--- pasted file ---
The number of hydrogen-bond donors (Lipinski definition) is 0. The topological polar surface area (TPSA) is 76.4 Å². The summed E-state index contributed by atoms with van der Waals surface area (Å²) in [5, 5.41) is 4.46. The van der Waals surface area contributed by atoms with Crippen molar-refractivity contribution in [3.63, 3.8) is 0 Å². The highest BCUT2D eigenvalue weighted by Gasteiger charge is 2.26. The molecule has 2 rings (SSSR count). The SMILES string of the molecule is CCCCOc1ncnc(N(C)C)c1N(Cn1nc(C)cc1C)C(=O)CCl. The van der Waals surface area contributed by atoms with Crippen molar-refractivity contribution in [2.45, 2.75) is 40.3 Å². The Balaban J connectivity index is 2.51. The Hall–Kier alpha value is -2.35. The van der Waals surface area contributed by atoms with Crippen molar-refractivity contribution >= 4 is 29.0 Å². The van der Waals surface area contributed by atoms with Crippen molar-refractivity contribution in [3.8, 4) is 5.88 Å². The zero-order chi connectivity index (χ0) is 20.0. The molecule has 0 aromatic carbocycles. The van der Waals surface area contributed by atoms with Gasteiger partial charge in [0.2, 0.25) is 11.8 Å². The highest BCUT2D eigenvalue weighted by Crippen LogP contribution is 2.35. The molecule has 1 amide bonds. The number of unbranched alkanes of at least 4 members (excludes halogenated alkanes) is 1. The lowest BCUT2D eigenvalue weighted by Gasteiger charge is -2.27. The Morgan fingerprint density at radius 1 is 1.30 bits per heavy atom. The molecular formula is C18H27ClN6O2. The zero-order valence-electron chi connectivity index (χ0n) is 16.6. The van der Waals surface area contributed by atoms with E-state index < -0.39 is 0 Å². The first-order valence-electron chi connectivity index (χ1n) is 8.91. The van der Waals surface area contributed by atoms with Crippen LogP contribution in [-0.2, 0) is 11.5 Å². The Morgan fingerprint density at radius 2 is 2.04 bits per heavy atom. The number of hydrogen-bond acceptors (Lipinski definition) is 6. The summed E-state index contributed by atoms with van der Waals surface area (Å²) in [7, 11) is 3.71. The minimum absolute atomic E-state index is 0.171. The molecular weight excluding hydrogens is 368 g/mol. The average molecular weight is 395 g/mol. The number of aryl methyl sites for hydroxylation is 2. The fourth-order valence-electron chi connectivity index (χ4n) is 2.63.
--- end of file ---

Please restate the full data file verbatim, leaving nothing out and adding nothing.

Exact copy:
The number of hydrogen-bond donors (Lipinski definition) is 0. The topological polar surface area (TPSA) is 76.4 Å². The summed E-state index contributed by atoms with van der Waals surface area (Å²) in [5, 5.41) is 4.46. The van der Waals surface area contributed by atoms with Crippen molar-refractivity contribution in [3.63, 3.8) is 0 Å². The highest BCUT2D eigenvalue weighted by Gasteiger charge is 2.26. The molecule has 2 rings (SSSR count). The SMILES string of the molecule is CCCCOc1ncnc(N(C)C)c1N(Cn1nc(C)cc1C)C(=O)CCl. The van der Waals surface area contributed by atoms with Crippen molar-refractivity contribution in [2.45, 2.75) is 40.3 Å². The Balaban J connectivity index is 2.51. The Hall–Kier alpha value is -2.35. The van der Waals surface area contributed by atoms with Crippen molar-refractivity contribution >= 4 is 29.0 Å². The van der Waals surface area contributed by atoms with Crippen molar-refractivity contribution in [3.8, 4) is 5.88 Å². The zero-order chi connectivity index (χ0) is 20.0. The molecule has 0 aromatic carbocycles. The van der Waals surface area contributed by atoms with Gasteiger partial charge in [0.2, 0.25) is 11.8 Å². The highest BCUT2D eigenvalue weighted by Crippen LogP contribution is 2.35. The molecule has 1 amide bonds. The number of unbranched alkanes of at least 4 members (excludes halogenated alkanes) is 1. The lowest BCUT2D eigenvalue weighted by Gasteiger charge is -2.27. The Morgan fingerprint density at radius 1 is 1.30 bits per heavy atom. The molecular formula is C18H27ClN6O2. The zero-order valence-electron chi connectivity index (χ0n) is 16.6. The van der Waals surface area contributed by atoms with E-state index < -0.39 is 0 Å². The first-order valence-electron chi connectivity index (χ1n) is 8.91. The van der Waals surface area contributed by atoms with Crippen LogP contribution in [-0.2, 0) is 11.5 Å². The Morgan fingerprint density at radius 2 is 2.04 bits per heavy atom. The number of hydrogen-bond acceptors (Lipinski definition) is 6. The summed E-state index contributed by atoms with van der Waals surface area (Å²) in [7, 11) is 3.71. The minimum absolute atomic E-state index is 0.171. The molecular weight excluding hydrogens is 368 g/mol. The average molecular weight is 395 g/mol. The number of aryl methyl sites for hydroxylation is 2. The fourth-order valence-electron chi connectivity index (χ4n) is 2.63.